Economics of immigration lecture surprises, informs


Immigration claims and buzzwords have been thrown around all year, but it is dif cult to discern what’s really true. Dr. Oscar Flores of the MSUM economics department sought to do his part to inform the public with his talk, “The Economic Impact of Immigration on the American Economy.”

The presentation was a summary of the key economic research findings on issues of immigration in the economy. Flores spoke as the winner of the 2016 Dille Distinguished Faculty Lecturer Award, which honors significant faculty research and the ability to present information in an understandable and engaging manner.

“It was mostly for people to have an idea what’s happening,” Flores said on the goal of the lecture. “Today was more about the general public. Students, faculty, members of the community, whoever was interested in this.”

Flores said that he and the dean of the college of humanities and social sciences, Dr. Randy Cagle, came up with the idea while discussing the election.

“We were talking about immigration because everyone was talking about immigration, and at that point, we said, ‘Wouldn’t it be great if—’ and that is essentially what happened. Everyone was talking about it and we said ‘Let’s do this.’”

For Flores, researching immigration and the economy is not a new occurrence. In fact, he incorporated some of these ideas in his dissertation when he was in graduate school. For that reason, it was hard for him to pinpoint just how long he had been researching the topic.

“Well, for a long time and for a short time. By which I mean that over the years, I have continuously read, lightly, economic research on immigration,” Flores said. “When we decided to put together this talk, then I spent several weeks more intensely reading it, but a lot of it I kind of knew already from past readings.”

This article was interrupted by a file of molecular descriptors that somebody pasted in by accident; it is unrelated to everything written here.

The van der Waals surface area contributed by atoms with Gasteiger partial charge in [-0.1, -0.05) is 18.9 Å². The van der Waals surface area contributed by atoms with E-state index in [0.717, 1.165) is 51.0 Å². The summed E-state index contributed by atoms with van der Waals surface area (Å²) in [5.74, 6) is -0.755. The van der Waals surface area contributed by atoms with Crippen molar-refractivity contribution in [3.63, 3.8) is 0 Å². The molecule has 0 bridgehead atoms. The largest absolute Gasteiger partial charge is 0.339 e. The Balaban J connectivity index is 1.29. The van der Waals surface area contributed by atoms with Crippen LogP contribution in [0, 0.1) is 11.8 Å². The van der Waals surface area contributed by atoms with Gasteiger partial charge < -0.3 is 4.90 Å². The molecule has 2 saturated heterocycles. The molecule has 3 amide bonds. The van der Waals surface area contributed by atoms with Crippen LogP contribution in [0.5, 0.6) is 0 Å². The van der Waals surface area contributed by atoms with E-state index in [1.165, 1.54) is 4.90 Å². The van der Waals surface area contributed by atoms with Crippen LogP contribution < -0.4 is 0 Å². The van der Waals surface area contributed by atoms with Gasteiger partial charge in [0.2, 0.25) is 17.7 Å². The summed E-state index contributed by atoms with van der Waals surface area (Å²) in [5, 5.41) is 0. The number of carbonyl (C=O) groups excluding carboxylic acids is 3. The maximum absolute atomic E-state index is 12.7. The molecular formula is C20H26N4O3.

One MSUM student who came to the lecture, Cody Rittenhouse, explained his reason for attending.

“I came based on the political election coming up; a lot of (emphasis) has been placed on immigration,” Rittenhouse said, adding that he had academic motivations as well. “Having Dr. Flores as my econometrics professor, he’s given us nitpicks about our data presentation, and I thought it would be useful for my own paper to see how research doesn’t necessarily always go with theory.”

One highly positive aspect of the presentation was that Flores used very basic economic concepts to help explain the data he found.

Rittenhouse also pointed out the main group of workers that are being affected: lower-skilled, poorly-educated people native to the United States. This population can be extremely vocal, as they have been this election cycle, but they may be failing to recognize the larger bene ts to the country at large.

“I would say that the negative effects are very minimal,” Rittenhouse said. “It helps increase our growth as a country, makes us overall better and diversified and more internationally competitive the more (immigrants) we have with us.”

He also noted that if there was a decline in the immigrant population, as has happened with Mexico over the past two decades, it can mean that we as a nation are not performing well.

“I would think that there’s something wrong that they’re not wanting to come to us for some reason,” Rittenhouse said. “If people want to come here, we’re obviously doing something wrong and we can fix it.”

For centuries, American workers have been claiming that immigrant populations from the Irish to the Chinese to the Poles were going to destroy jobs and put American-born workers in the gutter. However, the data proves that the more diverse our job pool, the greater chances that American-born workers can move up into higher-skilled, higher- paying jobs over time.

While there are many points of research still undiscovered, Flores will never fully stop his work into this important subject.

“I will always keep up with it, to some degree,” Flores said. “At this point, I have other avenues of research that I’m interested in; for instance, I want to understand better what are the factors that make our freshmen students want to stay for their sophomore year and what may make them leave, so that’s what I’m studying right now. But immigration will always be present somehow.”

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